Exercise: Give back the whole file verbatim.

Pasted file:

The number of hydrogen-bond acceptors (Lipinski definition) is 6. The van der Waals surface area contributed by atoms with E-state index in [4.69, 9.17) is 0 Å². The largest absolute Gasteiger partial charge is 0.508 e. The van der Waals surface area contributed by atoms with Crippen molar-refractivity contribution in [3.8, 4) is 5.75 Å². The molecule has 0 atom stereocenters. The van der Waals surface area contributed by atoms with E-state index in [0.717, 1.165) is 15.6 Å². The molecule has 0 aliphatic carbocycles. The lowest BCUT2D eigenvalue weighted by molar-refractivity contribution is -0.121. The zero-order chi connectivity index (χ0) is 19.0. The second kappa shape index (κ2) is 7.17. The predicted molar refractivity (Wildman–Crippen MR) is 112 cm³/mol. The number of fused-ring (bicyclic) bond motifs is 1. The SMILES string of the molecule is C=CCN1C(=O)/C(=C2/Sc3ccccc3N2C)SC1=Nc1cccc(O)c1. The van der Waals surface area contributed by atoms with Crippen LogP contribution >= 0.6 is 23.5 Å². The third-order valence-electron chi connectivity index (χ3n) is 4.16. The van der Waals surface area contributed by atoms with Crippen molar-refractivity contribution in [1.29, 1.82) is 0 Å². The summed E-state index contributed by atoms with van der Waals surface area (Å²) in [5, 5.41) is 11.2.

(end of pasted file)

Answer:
The number of hydrogen-bond acceptors (Lipinski definition) is 6. The van der Waals surface area contributed by atoms with E-state index in [4.69, 9.17) is 0 Å². The largest absolute Gasteiger partial charge is 0.508 e. The van der Waals surface area contributed by atoms with Crippen molar-refractivity contribution in [3.8, 4) is 5.75 Å². The molecule has 0 atom stereocenters. The van der Waals surface area contributed by atoms with E-state index in [0.717, 1.165) is 15.6 Å². The molecule has 0 aliphatic carbocycles. The lowest BCUT2D eigenvalue weighted by molar-refractivity contribution is -0.121. The zero-order chi connectivity index (χ0) is 19.0. The second kappa shape index (κ2) is 7.17. The predicted molar refractivity (Wildman–Crippen MR) is 112 cm³/mol. The number of fused-ring (bicyclic) bond motifs is 1. The SMILES string of the molecule is C=CCN1C(=O)/C(=C2/Sc3ccccc3N2C)SC1=Nc1cccc(O)c1. The van der Waals surface area contributed by atoms with Crippen LogP contribution >= 0.6 is 23.5 Å². The third-order valence-electron chi connectivity index (χ3n) is 4.16. The van der Waals surface area contributed by atoms with Crippen molar-refractivity contribution in [1.29, 1.82) is 0 Å². The summed E-state index contributed by atoms with van der Waals surface area (Å²) in [5, 5.41) is 11.2.